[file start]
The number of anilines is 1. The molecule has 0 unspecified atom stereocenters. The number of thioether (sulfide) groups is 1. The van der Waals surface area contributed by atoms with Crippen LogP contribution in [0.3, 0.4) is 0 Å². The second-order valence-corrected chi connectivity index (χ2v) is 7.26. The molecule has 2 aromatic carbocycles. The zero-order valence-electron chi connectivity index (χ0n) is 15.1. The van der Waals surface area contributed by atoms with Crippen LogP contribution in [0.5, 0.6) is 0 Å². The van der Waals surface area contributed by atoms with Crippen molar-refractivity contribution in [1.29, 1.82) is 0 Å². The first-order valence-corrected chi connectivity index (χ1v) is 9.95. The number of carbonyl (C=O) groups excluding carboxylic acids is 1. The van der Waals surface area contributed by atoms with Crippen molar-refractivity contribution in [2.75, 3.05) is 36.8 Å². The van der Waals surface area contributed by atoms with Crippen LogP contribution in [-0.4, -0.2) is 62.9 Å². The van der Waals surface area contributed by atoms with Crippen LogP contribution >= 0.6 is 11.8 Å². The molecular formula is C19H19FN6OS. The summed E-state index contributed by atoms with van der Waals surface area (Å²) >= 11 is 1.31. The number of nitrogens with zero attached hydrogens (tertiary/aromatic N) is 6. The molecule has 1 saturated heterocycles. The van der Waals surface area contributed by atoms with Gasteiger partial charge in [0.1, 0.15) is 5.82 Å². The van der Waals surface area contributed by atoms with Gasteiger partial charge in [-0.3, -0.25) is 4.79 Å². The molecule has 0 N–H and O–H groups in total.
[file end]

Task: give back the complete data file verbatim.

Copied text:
The number of anilines is 1. The molecule has 0 unspecified atom stereocenters. The number of thioether (sulfide) groups is 1. The van der Waals surface area contributed by atoms with Crippen LogP contribution in [0.3, 0.4) is 0 Å². The second-order valence-corrected chi connectivity index (χ2v) is 7.26. The molecule has 2 aromatic carbocycles. The zero-order valence-electron chi connectivity index (χ0n) is 15.1. The van der Waals surface area contributed by atoms with Crippen LogP contribution in [0.5, 0.6) is 0 Å². The van der Waals surface area contributed by atoms with Crippen molar-refractivity contribution in [1.29, 1.82) is 0 Å². The first-order valence-corrected chi connectivity index (χ1v) is 9.95. The number of carbonyl (C=O) groups excluding carboxylic acids is 1. The van der Waals surface area contributed by atoms with Crippen molar-refractivity contribution in [2.75, 3.05) is 36.8 Å². The van der Waals surface area contributed by atoms with Crippen LogP contribution in [-0.4, -0.2) is 62.9 Å². The van der Waals surface area contributed by atoms with Crippen LogP contribution >= 0.6 is 11.8 Å². The molecular formula is C19H19FN6OS. The summed E-state index contributed by atoms with van der Waals surface area (Å²) >= 11 is 1.31. The number of nitrogens with zero attached hydrogens (tertiary/aromatic N) is 6. The molecule has 1 saturated heterocycles. The van der Waals surface area contributed by atoms with Gasteiger partial charge in [0.1, 0.15) is 5.82 Å². The van der Waals surface area contributed by atoms with Gasteiger partial charge in [-0.3, -0.25) is 4.79 Å². The molecule has 0 N–H and O–H groups in total.